Immortal’s Palm Tea: Preface and Poem
Immortal’s Palm Tea: Preface and Poem*
Li Bo (701-762 A.D.) of the Tang dynasty
I have heard of Jade Spring Temple near the clear streams and serried hills of Jingzhou, where all the mountain grottos possess stalactite caves, where the many tributaries of Jade Stream mingle, where the white bats are as big as crows. According to the Book of Immortals, bats were known as celestial mice. After a thousand years, their bodies turned white as snow. When perched, they hung upside down. Drinking the stalactite waters, they were long-lived. Everywhere along the stream, there is tea with stems and leaves like blue-green jade. Only Master Zhen of the Jade Spring Temple used to pick the tea to drink. He was over eighty with a complexion like peaches and plums. This tea is pure in fragrance and mellow in taste, different from other teas. Thus, it restores youth and reverses decay, enhancing longevity. While in Jinling, I saw my nephew Zhongfu who showed me several tens of tea leaves, all curled and layered, shaped like hands, and bearing the name Immortal’s Palm Tea. It is newly produced from the hills of Jade Spring Temple: nothing like it has ever been seen before. Since Zhongfu presented me with this tea and a poem, he wishes me to respond. Therefore, I have written this introduction. Hereafter, the eminent monks and great recluses will all know that Immortal’s Palm Tea began with the Zen master Zhongfu and the Buddhist layman Green Lotus, Li Bo.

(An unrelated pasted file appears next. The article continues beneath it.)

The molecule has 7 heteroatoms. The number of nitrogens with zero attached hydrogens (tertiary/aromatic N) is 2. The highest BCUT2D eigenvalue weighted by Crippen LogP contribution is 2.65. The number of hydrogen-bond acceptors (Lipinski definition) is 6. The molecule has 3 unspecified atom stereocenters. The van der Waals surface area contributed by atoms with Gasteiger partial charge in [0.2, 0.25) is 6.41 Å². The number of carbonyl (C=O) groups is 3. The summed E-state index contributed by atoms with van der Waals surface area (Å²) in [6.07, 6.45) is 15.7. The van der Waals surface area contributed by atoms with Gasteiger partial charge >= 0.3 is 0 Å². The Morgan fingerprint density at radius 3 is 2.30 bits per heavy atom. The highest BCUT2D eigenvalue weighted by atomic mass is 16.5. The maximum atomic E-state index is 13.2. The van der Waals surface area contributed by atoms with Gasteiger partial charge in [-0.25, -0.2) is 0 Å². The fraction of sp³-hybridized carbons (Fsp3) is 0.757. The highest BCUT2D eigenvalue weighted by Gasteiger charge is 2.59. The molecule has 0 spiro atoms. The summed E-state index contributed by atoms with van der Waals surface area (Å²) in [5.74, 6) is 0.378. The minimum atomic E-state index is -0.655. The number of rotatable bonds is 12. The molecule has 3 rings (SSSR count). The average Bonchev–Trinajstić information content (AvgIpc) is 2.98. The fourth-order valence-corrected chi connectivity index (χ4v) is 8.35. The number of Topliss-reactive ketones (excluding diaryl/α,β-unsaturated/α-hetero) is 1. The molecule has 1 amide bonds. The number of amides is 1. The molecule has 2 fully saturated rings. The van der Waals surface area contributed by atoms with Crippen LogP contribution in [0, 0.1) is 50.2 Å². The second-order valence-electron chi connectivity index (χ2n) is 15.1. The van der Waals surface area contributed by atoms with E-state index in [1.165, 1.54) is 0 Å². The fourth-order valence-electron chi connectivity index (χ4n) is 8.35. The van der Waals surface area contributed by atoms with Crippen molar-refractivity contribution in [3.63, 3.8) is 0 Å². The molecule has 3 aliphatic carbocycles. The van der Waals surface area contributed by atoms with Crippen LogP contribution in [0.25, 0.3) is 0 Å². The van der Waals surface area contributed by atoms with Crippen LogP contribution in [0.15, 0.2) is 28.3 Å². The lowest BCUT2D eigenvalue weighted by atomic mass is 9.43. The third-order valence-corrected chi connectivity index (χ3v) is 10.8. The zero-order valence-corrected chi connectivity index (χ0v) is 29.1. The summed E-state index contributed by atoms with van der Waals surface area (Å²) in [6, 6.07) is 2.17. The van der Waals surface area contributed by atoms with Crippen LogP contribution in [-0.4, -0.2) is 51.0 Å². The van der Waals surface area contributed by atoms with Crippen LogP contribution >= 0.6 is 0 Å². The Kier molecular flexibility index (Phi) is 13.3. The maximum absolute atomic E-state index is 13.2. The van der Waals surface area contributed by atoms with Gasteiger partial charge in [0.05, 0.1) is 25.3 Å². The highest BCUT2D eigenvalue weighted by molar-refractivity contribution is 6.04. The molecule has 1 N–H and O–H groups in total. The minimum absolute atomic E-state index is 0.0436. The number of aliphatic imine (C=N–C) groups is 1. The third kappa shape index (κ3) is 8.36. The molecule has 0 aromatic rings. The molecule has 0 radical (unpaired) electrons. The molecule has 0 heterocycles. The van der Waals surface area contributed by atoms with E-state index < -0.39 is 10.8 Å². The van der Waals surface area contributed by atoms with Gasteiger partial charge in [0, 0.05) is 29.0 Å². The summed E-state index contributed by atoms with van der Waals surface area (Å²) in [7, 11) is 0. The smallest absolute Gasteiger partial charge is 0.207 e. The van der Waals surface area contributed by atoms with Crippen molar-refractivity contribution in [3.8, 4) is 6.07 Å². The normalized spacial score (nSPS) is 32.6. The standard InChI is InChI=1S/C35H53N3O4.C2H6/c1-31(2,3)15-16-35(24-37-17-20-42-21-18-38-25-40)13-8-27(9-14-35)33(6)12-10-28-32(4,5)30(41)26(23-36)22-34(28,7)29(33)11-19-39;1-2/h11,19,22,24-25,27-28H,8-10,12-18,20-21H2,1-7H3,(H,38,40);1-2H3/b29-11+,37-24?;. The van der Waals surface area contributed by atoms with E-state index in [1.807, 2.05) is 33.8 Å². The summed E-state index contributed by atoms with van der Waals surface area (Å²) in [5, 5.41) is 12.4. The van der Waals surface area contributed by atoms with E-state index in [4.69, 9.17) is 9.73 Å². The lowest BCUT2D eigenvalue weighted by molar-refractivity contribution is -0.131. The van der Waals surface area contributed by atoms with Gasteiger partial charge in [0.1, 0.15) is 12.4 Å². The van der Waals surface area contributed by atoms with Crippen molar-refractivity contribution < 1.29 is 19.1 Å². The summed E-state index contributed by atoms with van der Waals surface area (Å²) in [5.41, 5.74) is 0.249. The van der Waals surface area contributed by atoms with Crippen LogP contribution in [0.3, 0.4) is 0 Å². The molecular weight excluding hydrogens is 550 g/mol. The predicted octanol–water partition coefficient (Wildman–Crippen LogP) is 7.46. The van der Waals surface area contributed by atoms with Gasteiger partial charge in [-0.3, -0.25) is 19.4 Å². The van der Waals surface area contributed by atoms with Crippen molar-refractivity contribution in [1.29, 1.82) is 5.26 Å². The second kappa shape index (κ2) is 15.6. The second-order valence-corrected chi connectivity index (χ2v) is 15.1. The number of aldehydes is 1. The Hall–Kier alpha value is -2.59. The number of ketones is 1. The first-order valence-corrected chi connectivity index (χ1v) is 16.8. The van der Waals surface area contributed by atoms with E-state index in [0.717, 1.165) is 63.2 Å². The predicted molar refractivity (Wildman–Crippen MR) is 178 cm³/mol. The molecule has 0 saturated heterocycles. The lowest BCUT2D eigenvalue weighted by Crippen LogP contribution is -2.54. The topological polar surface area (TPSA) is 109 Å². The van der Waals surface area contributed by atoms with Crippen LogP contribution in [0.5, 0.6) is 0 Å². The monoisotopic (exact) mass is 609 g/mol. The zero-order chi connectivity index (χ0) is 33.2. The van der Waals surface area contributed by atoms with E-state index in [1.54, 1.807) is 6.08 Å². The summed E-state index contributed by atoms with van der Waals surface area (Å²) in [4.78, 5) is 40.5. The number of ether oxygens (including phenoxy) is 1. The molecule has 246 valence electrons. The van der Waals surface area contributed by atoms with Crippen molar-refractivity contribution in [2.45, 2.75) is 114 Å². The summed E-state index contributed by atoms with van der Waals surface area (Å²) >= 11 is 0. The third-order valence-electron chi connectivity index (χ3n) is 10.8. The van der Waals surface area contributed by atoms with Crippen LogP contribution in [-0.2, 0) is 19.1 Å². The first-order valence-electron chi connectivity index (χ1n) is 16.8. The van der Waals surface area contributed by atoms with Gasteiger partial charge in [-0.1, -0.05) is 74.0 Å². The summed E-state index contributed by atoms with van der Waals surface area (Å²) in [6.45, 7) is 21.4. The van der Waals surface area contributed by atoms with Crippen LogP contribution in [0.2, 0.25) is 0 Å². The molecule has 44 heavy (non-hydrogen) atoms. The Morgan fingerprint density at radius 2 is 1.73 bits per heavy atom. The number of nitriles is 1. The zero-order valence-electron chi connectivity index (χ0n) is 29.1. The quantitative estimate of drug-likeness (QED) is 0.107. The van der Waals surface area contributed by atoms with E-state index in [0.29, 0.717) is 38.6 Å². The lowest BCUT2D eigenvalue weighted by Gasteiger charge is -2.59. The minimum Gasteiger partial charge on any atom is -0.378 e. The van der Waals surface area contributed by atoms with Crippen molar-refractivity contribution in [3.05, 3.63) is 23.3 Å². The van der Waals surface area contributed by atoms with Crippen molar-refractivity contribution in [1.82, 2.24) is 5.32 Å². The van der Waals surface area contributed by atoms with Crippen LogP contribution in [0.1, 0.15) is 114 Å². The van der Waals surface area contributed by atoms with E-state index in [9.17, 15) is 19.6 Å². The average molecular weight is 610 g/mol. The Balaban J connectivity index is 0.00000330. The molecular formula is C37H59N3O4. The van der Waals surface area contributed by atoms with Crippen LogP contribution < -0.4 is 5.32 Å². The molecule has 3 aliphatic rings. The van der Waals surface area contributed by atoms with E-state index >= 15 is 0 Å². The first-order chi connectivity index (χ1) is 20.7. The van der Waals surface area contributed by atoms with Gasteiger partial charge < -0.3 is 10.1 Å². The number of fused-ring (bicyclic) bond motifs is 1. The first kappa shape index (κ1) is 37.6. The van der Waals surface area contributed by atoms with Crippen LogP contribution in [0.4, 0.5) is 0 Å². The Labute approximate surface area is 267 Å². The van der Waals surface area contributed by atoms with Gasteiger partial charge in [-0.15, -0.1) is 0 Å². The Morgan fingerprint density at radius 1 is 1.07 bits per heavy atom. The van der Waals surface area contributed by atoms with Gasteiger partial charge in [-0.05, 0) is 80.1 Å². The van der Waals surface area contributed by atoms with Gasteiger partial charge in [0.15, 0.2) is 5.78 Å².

Ever have I heard of Mount Jade Spring,
Of its mountain grottos filled with stalactite caves
And immortal bats as big as white crows,
All hanging down above the clear, moonlit stream.
Tea grows among the rocks
And along Jade Spring’s ceaseless flow.
Root and stem exude a rich fragrance;
One whiff nurtures flesh and bone.
Lush and voluminous, the green leaves;
Branch upon branch, row upon row.
The sun dries Immortal’s Palm,
Coddling it like Hong Ya’s shoulder.
The world has never seen the like,
But who will spread its name?
Nephew Ying, the Zen master
Presents this tea and a beautiful poem;
Both are bright mirrors embellishing ugly Wuyan,
But I am shamed by the beauty Xizi.
Even so, this morning I joyfully
Sing this song to the Heavens.
*Previously published on Cha Dao: http://chadao.blogspot.com/ (April 19, 2011) with many thanks to Corax.
Cao Yin 曹寅 (1658-1712) and Peng Dingqiu 彭定求 (1645-1719) et al. comps, Quan Tangshi 全唐詩 (Complete Poetry of the Tang Dynasty, 1705), juan 卷 178.
Liang Kai 梁楷 (ca. 1140-1210)
Li Bo, 13th century
China: Southern Song dynasty
Hanging scroll: ink on paper
Tokyo National Museum